Scholars have discussed the inconsistent grammar of the b’rakhah for centuries. Simhah ben Samuel, author of the 11th-century French Mahzor Vitry, compares the wording of the b’rakhah to the wording one uses in the presence of royalty. First we speak directly to the King (in the second person, as in “Your Majesty”). Later we use language that shows even more respect, maintaining distance, speaking as through an intermediary (in the third person, as in “His Majesty”). The author of Mahzor Vitry chooses the b’rakhah recited before drinking wine to illustrate:
We say, ‘Blessed are You, Lord our God, King of the universe who creates (borei–third person) the fruit of the vine.’…We do not say, ‘Blessed are You, Lord, who have created (shebarata–second person) the fruit of the vine.’ Thus, after we have addressed God directly (‘Blessed are You’) we must relate to Him as if through an intermediary (‘who creates’).
Both Revealed and Concealed
We find another explanation of the grammatical peculiarity of the b’rakhah in the writings of the 14th-century Spanish authority, Abudraham. He taught that the blessing’s structure teaches us about the nature of God, who is both revealed to and concealed from mortals. God is revealed in His deeds and God is concealed in the mystery of His divinity, which is difficult or impossible for a mortal to grasp. The b’rakhah formula reflects the nature of human beings as well:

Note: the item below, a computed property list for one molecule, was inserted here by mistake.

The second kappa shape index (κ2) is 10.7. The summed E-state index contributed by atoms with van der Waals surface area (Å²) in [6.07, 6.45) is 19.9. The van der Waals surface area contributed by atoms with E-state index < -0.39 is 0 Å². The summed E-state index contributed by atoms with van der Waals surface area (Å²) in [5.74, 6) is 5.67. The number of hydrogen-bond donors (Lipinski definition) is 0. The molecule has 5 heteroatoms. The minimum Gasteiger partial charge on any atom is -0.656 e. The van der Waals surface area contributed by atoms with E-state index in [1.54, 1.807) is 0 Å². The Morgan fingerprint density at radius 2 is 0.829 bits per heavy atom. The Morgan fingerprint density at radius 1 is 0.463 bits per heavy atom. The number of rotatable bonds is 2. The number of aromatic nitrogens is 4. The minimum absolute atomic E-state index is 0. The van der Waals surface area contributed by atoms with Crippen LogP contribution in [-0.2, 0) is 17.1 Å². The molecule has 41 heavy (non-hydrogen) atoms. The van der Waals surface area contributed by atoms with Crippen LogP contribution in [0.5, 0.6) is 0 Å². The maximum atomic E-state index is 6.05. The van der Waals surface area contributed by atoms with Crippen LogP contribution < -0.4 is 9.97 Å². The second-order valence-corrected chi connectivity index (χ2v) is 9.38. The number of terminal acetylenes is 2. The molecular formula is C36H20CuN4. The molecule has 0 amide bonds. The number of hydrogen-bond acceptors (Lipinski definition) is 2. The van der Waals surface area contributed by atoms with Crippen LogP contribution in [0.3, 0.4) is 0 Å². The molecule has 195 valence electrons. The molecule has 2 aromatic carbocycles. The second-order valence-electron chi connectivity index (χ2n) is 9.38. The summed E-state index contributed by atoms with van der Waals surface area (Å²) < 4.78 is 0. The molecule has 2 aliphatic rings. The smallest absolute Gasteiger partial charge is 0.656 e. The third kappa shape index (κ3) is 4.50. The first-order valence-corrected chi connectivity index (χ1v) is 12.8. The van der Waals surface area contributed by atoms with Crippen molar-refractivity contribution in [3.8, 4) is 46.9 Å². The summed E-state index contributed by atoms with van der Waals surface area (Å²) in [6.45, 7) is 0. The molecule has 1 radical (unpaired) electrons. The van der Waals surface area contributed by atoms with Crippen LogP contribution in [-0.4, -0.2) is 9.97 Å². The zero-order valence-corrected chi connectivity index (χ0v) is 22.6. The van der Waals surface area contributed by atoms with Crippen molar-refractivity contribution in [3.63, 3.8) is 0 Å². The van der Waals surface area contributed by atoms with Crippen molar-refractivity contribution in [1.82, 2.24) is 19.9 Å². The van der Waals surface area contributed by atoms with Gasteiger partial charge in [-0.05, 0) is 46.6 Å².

Mortals are a combination of body and soul. From the perspective of the human soul, it is appropriate for a person to cleave to his Maker, always standing before Him. From the perspective of the human body, however, a mortal cannot stand before God. Therefore the b’rakhah, uttered by mortals, uses language that is both direct [in the second person] and concealed [in the third person].
Dr. Max Kadushin, a 20th-century scholar, considered such explanations inadequate. He wrote: “The attempt to make an idea specific when the rabbis [of the Talmud] have not done so often results in the misinterpretation of a rabbinic idea.” Kadushin notes that the rabbis in the Talmud did not explain the change from second person to third person either rationally or philosophically, because they did not have a rational or a philosophical apprehension of God.
A Relationship like No Other
They had, according to Kadushin, a mystical apprehension of God. When the medieval authorities discuss the b’rakhah, they understand the use of the second person and the third person as two separate ways of relating to God. Thus, they need to account for the change from second person to third person by associating each with a different idea.
adushin maintains, however, that the b’rakhah deals with what can only be described as a mystical consciousness, the consciousness of a relationship like no other, that is, the relationship of Creator and creature, immortal God and mortal human beings. The mystical consciousness is expressible to a point, but in a manner in which no other relationship is expressible.
The b’rakhah formula thus enables the Rabbis and the people as a whole to express their consciousness of relationship to God… It was nothing short of religious genius first to have achieved the b’rakhah formula and then to have made it the basic element of the prayers.” (Kadushin, The Rabbinic Mind, published by the Jewish Theological Seminary of America)
Pronounced: TALL-mud, Origin: Hebrew, the set of teachings and commentaries on the Torah that form the basis for Jewish law. Comprised of the Mishnah and the Gemara, it contains the opinions of thousands of rabbis from different periods in Jewish history.